Eye Injuries and Vision Problems Common in Personal Injury Cases

Our eyes are one of the most critical parts of our body, essentially making day-to-day life possible for the vast majority of people. And yet they are incredibly delicate, capable of suffering serious and permanent injury from accidents and incidents that could have been considered relatively harmless had it affected any other body part.

Common yet serious eye injuries and vision problems include:

  • Glaucoma: An injury to the eye may cause it to swell in reaction to the harm. While a slight amount of eye pressure is normal, too much pressure, known as glaucoma, can bend or otherwise harm the optic nerve, causing blindness in the eye. Early symptoms may be undetectable but severe, and corrective measures may include surgery.
  • Dryness: Irritation and harm to the eye may cause grating and painful dryness. Damage to the tear ducts may prevent eyes from watering properly or something else may be the cause, such as a serious illness. If dryness persists too long, vision clarity may decrease permanently.
  • Cataracts: A cloudiness inside the eye’s lens, known as a cataract, can occur naturally as people age but many are completely preventable. For young children who have cataracts, it is believed that the leading cause is head and eye injury. Surgery may be necessary to remove a cataract.
  • Detached retina: When someone suffers a blow to the head or across the face, the retina may detach completely from the rest of the eye. This can cause immediate vision problems, including blindness, in the affected eye.
  • Excessive tears: While an excess of tears can be helpful when faced with high winds, brightness, or heat, chronic excessive tearing can be indicative of an underlying problem, such as an infection, a damaged tear duct, or a wound on the surface of the eye.

What are the Causes of Eye Injuries?

Many eye injuries and vision problems are not caused naturally or by an illness but rather by the wrongdoing and negligence of someone else. Impacts to the head and lacerations, such as can be experienced in a car accident, remain as one of the leading causes of preventable eye injuries outside of the workplace. However, according to the United States Department of Labor, about 1,000 Americans will suffer an eye injury while working each day, and about 70% of those injuries are caused by flying debris. Due to the sensitivity of the eye, most eye injuries from debris are caused by microscopic specks of dangerous materials, such as metal slivers or particles of course sand.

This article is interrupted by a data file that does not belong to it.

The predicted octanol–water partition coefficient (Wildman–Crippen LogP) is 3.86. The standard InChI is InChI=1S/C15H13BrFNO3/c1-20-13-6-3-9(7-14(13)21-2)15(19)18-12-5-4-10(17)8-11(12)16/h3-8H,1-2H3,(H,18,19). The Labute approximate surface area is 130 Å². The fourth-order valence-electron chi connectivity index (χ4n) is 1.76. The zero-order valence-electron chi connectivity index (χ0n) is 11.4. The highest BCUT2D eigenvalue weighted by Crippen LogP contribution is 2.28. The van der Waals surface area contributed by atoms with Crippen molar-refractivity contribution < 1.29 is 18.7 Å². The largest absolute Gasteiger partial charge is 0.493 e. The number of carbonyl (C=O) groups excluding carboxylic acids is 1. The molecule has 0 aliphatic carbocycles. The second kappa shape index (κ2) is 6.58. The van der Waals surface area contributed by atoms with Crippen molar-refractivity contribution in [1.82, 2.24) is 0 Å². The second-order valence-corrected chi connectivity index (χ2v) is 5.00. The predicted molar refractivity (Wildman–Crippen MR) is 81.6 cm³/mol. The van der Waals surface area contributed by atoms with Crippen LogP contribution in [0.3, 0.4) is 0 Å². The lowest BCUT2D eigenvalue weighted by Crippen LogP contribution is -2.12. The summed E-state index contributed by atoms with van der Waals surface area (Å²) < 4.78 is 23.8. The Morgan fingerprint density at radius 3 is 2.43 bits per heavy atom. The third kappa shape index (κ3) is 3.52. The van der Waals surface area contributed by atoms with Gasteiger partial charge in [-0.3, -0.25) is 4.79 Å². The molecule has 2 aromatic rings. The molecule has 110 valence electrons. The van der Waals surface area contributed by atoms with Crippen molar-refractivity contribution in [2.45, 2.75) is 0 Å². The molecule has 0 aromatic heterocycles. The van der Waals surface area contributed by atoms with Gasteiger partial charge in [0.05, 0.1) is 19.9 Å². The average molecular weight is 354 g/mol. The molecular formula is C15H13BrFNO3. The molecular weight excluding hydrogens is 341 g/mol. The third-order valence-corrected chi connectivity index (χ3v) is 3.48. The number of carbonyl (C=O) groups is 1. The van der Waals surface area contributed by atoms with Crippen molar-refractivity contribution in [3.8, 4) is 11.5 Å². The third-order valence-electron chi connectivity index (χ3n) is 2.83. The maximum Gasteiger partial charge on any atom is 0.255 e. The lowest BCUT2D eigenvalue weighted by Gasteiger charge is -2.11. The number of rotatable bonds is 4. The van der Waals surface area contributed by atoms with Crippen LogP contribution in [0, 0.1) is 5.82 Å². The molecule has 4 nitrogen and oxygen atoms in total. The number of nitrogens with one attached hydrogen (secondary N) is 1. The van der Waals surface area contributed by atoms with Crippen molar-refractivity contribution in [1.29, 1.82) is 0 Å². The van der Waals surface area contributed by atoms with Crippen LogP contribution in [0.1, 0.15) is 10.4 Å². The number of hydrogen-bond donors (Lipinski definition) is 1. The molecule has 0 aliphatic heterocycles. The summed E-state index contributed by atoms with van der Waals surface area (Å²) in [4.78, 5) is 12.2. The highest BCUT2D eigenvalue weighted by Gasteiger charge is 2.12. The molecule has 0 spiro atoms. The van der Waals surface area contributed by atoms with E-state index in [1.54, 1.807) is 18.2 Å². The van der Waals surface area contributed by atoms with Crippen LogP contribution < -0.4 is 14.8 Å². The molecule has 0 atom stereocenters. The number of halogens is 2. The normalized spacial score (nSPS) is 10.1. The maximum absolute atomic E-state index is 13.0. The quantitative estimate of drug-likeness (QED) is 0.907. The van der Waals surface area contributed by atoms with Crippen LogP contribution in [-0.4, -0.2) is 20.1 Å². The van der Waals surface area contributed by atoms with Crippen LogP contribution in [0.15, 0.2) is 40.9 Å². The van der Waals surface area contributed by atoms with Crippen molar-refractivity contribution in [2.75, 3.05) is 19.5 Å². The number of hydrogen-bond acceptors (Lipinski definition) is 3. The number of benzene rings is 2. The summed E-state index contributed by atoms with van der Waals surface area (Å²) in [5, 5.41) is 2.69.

To help prevent eye injuries in the workplace, such as a construction site, always:

  • Wear safety goggles and glasses when necessary.
  • Handle, store, and dispose hazardous chemicals properly.
  • Wash your hands before touching your face.
  • Use a hard hat in areas where objects may fall.
  • Look away from welding torches, lasers, and other bright sources of light.

After an Eye Injury Occurs

While being your most careful, it is still possible to suffer a serious eye injury due to the negligent acts of another party. In such a scenario, you must determine who exactly is to blame and should be held liable for the accident. Did a supervisor not provide you with adequate protective gear? Was it a distracted driver who swerved into your lane, causing you to strike your head?

Wherever compensation may be sought, it should be, and with the help of our New York City personal injury attorneys from Lurie, Ilchert, MacDonnell & Ryan LLP. We have won more than $500 million for our clients, all fought for using contingency fees and free case evaluations, meaning our clients don’t owe us anything upfront or at all if we do not win them a settlement. Call 646.461.4009 today to learn more about our team and legal services.